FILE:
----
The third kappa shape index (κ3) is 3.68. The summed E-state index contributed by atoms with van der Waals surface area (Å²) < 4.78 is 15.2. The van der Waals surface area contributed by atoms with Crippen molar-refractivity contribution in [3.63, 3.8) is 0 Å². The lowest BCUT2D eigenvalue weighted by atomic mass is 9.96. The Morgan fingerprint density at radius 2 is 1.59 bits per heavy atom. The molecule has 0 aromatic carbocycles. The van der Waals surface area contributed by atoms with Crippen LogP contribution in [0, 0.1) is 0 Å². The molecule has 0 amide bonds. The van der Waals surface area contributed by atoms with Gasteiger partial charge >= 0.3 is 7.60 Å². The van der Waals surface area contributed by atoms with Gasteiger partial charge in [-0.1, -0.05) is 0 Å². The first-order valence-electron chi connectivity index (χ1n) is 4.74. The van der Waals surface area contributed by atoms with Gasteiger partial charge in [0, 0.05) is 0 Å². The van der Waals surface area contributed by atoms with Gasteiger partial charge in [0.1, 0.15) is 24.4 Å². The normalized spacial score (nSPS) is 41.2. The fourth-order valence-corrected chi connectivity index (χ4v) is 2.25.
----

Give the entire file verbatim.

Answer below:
The third kappa shape index (κ3) is 3.68. The summed E-state index contributed by atoms with van der Waals surface area (Å²) < 4.78 is 15.2. The van der Waals surface area contributed by atoms with Crippen molar-refractivity contribution in [3.63, 3.8) is 0 Å². The lowest BCUT2D eigenvalue weighted by atomic mass is 9.96. The Morgan fingerprint density at radius 2 is 1.59 bits per heavy atom. The molecule has 0 aromatic carbocycles. The van der Waals surface area contributed by atoms with Crippen LogP contribution in [0, 0.1) is 0 Å². The molecule has 0 amide bonds. The van der Waals surface area contributed by atoms with Gasteiger partial charge >= 0.3 is 7.60 Å². The van der Waals surface area contributed by atoms with Gasteiger partial charge in [-0.1, -0.05) is 0 Å². The first-order valence-electron chi connectivity index (χ1n) is 4.74. The van der Waals surface area contributed by atoms with Gasteiger partial charge in [0, 0.05) is 0 Å². The van der Waals surface area contributed by atoms with Gasteiger partial charge in [0.1, 0.15) is 24.4 Å². The normalized spacial score (nSPS) is 41.2. The fourth-order valence-corrected chi connectivity index (χ4v) is 2.25.